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A phenomenological study of the work experiences of aging adults with intellectual disabilities and their perceptions of retirement Nakamura, Jean Elizabeth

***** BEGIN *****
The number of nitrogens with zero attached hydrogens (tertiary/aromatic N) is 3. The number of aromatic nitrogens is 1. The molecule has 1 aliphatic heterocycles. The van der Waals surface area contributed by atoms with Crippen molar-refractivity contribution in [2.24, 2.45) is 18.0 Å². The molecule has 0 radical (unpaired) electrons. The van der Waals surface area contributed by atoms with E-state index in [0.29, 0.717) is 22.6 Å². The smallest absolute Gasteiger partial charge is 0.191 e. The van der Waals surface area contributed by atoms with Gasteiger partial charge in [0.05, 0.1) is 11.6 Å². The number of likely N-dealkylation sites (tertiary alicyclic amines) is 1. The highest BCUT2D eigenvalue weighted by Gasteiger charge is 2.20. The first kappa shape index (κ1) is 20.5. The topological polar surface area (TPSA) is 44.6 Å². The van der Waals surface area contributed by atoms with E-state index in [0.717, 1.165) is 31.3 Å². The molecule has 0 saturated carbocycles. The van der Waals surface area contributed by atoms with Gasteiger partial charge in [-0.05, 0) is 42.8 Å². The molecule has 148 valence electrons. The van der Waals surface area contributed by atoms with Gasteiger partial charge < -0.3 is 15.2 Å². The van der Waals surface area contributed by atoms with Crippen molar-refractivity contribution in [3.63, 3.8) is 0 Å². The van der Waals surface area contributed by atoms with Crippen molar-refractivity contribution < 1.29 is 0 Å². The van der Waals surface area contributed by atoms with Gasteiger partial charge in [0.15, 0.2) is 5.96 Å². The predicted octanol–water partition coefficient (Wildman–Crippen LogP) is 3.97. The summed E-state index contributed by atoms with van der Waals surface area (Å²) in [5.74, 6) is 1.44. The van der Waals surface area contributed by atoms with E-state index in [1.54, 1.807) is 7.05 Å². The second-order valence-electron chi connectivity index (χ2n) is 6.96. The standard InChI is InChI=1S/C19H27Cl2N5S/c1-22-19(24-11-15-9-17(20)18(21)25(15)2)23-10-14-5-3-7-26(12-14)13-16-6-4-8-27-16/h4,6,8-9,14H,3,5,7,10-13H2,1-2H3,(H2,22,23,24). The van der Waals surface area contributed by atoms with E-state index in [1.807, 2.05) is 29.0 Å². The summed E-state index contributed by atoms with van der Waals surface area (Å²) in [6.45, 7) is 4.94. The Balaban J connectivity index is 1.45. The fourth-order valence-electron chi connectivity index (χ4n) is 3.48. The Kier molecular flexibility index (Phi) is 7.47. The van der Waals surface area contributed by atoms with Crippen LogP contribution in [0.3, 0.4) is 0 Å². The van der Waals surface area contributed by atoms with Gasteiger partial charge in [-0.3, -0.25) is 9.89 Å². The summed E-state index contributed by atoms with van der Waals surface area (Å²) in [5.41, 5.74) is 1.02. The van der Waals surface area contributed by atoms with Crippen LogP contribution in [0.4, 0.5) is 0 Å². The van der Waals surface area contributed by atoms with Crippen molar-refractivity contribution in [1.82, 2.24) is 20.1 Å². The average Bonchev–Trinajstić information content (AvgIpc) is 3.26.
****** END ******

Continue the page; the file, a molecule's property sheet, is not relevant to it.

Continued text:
With the deinstitutionalization of people with intellectual disabilities, they are not only living and working in their communities, they are living longer and reaching retirement age. It is now understood and accepted that old age is a distinct stage of life experienced by people with intellectual disabilities. To understand the needs of this population as they retire, this study examined the work experiences of five older adults with intellectual disabilities and their perceptions of life without work (retirement). The purpose of the study was to gain an understanding of the role and meaning of work in their lives, and their vision of the future. Five participants over the age of fifty were interviewed using a phenomenological methodology. This research method allowed the participants to speak directly of their experience and made no a priori assumptions about those experiences. The findings of the study concluded that work played a very important role in the lives of the five participants and indicated they had no desire to give up work completely should they reach retirement age. It was anticipated the insight gained from this study would assist in providing valuable information needed to develop services and programs to meet the needs of this growing population.

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